DE: By action. Every person is motivated in three ways. We call these our three garments: action, speech, and thought. When it says in the Torah, "Thou shalt not steal," it means you can't steal on any of the three levels. Not in your hands, not in your mouth, and not in your mind. And thought—that's the worst, because it's a higher level. You have to work to perfect the higher levels, you have to study and contemplate, you don't just get it all overnight.

WIE: According to the teachings in Judaism, it is incumbent upon all Jews to do everything they can to rectify injustice and so bring God into the world. This obligation is known as tikkun olam, the reparation of the world, and it addresses virtually every aspect of our daily lives—our relationship to family, money, work, social justice, and even childrearing. Can you explain what is meant by "the reparation of the world" and how this sacred commandment is fulfilled?

DE: The concept of tikkun olam, perfecting the world, comes from the very first chapter in the Bible. At the end of the six days of creation, it says, "God has created everything 'to do.' " And it looks like the sentence doesn't end—"to do" what? Now, the great Rashi* explained that God meant that with everything in this world, we must now "do," or "repair," or "make full." You see, God left us a little part in the world that he wants us to do. And that's repairing the world, that's tikkun olam.

For example, God created the Sabbath, and by sanctifying the day, we fulfill that part of the creation of the world. You make kiddush [blessing] Friday night, you pray Saturday morning, you take out the Torah, you refrain from work—you sanctify the day by your actions. And in that way, you help God in the creation of the world. Tikkun olam brings a sense of perfection into the world. By our doing good deeds—by charity, a kind word, helping another person in need, teaching someone—we make the world a better place, a more whole place. That's tikkun olam; you're helping people. And that's the kind of life we have to live.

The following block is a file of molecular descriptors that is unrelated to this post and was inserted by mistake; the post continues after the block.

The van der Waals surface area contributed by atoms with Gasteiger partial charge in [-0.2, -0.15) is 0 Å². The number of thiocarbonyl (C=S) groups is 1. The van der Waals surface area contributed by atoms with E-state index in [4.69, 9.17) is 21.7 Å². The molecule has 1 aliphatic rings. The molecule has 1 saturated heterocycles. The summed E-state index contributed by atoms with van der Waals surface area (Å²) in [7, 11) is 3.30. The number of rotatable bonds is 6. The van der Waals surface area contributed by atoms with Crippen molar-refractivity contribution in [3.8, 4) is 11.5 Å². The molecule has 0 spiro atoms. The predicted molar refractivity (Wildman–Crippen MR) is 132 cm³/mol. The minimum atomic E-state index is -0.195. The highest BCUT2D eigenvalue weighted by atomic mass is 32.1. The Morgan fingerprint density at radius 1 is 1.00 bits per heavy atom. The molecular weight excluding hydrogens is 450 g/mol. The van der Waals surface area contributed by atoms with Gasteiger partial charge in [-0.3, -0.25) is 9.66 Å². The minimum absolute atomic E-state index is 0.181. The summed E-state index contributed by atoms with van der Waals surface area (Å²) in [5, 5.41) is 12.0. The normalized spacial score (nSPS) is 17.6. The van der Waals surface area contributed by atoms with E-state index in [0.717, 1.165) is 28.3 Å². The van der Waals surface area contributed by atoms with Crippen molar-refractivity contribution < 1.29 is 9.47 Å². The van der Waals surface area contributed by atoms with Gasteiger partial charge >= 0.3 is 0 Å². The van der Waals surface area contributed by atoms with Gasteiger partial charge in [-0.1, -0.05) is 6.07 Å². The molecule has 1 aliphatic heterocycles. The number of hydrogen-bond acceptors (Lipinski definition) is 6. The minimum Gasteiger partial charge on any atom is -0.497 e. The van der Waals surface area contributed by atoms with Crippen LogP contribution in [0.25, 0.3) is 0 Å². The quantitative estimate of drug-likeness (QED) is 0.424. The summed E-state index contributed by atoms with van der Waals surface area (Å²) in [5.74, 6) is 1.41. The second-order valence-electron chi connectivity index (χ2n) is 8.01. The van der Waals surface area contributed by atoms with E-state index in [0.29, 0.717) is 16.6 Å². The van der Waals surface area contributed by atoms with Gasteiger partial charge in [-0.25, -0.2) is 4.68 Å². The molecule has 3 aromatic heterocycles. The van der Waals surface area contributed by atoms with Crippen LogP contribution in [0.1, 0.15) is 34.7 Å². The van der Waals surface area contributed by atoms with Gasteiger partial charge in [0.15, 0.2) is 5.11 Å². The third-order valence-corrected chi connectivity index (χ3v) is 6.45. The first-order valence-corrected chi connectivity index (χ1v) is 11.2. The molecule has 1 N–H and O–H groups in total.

You see, by doing just things in the world, you are completing God's task on this earth. We say, "Any judge who judges a law correctly is a partner with God in creation." That's tikkun olam. And that permeates every area of your life. Being honest with your fellow person—you can't cheat, you can't steal, you can't lie—all of that is tikkun olam. Otherwise, the world goes awry, it goes crazy; people take advantage of other people, trying to be better than everybody else, it's a dog-eat-dog world. That's the opposite of tikkun olam; that destroys the world. Why were the cities of Sodom and Gomorrah completely destroyed? What did they do that was so bad? They said, "Mine is mine, yours is yours. Don't come over to me and I won't go over to you." They were extremely selfish. That was it. And that's the opposite of tikkun olam.

WIE: The great mystic and founder of the Hassidic movement, the Baal Shem Tov, said, "Man is the channel that brings godliness to the world, but only the perfect individual, a tzaddik [sage], can do this properly. By following the tzaddik and listening to his teachings, the spiritual novice can experience an untarnished vision of the Divine." What is the role of the tzaddik in perfecting the world?

DE: Every person has a responsibility to yourself, to your family, and to your community. But the tzaddik's responsibility is the world. They give direction to the world. God sends down thirty-six righteous people at any point in time to keep the world in existence. Many of them are women. Many of them are hidden. And if you're lucky enough to be under the guidance of a tzaddik, boy, it's so much easier.

YE: There are many smart people in the world, but a tzaddik is one who is sensitive to the soul of another. The most dominant aspect of the tzaddik's persona is his soul, and when he sees another person, he sees their soul. A tzaddik looks in your eyes and he'll see what the source of the problem is, and he'll be able to direct you in the right way.

*Biblical and Talmudic commentator (1040 - 1105)

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This article is from
Our "In the World But Not Of It" Issue